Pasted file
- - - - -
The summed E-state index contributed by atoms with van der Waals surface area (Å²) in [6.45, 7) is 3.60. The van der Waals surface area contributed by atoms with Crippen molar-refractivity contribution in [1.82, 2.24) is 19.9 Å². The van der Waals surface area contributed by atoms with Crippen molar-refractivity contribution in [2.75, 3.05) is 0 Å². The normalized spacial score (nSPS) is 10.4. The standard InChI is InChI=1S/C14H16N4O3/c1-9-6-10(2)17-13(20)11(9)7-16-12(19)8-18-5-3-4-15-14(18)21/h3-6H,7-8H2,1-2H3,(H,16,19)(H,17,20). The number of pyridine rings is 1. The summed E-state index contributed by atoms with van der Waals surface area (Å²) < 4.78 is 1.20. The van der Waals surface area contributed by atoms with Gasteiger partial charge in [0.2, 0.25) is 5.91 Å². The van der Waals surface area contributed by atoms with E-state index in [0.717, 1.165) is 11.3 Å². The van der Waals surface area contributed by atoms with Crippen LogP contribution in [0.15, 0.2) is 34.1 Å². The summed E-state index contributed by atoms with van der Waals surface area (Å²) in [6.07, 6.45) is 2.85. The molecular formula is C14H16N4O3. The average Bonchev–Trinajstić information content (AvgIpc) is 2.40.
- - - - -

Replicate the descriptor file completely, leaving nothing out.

The summed E-state index contributed by atoms with van der Waals surface area (Å²) in [6.45, 7) is 3.60. The van der Waals surface area contributed by atoms with Crippen molar-refractivity contribution in [1.82, 2.24) is 19.9 Å². The van der Waals surface area contributed by atoms with Crippen molar-refractivity contribution in [2.75, 3.05) is 0 Å². The normalized spacial score (nSPS) is 10.4. The standard InChI is InChI=1S/C14H16N4O3/c1-9-6-10(2)17-13(20)11(9)7-16-12(19)8-18-5-3-4-15-14(18)21/h3-6H,7-8H2,1-2H3,(H,16,19)(H,17,20). The number of pyridine rings is 1. The summed E-state index contributed by atoms with van der Waals surface area (Å²) < 4.78 is 1.20. The van der Waals surface area contributed by atoms with Gasteiger partial charge in [0.2, 0.25) is 5.91 Å². The van der Waals surface area contributed by atoms with E-state index in [0.717, 1.165) is 11.3 Å². The van der Waals surface area contributed by atoms with Crippen LogP contribution in [0.15, 0.2) is 34.1 Å². The summed E-state index contributed by atoms with van der Waals surface area (Å²) in [6.07, 6.45) is 2.85. The molecular formula is C14H16N4O3. The average Bonchev–Trinajstić information content (AvgIpc) is 2.40.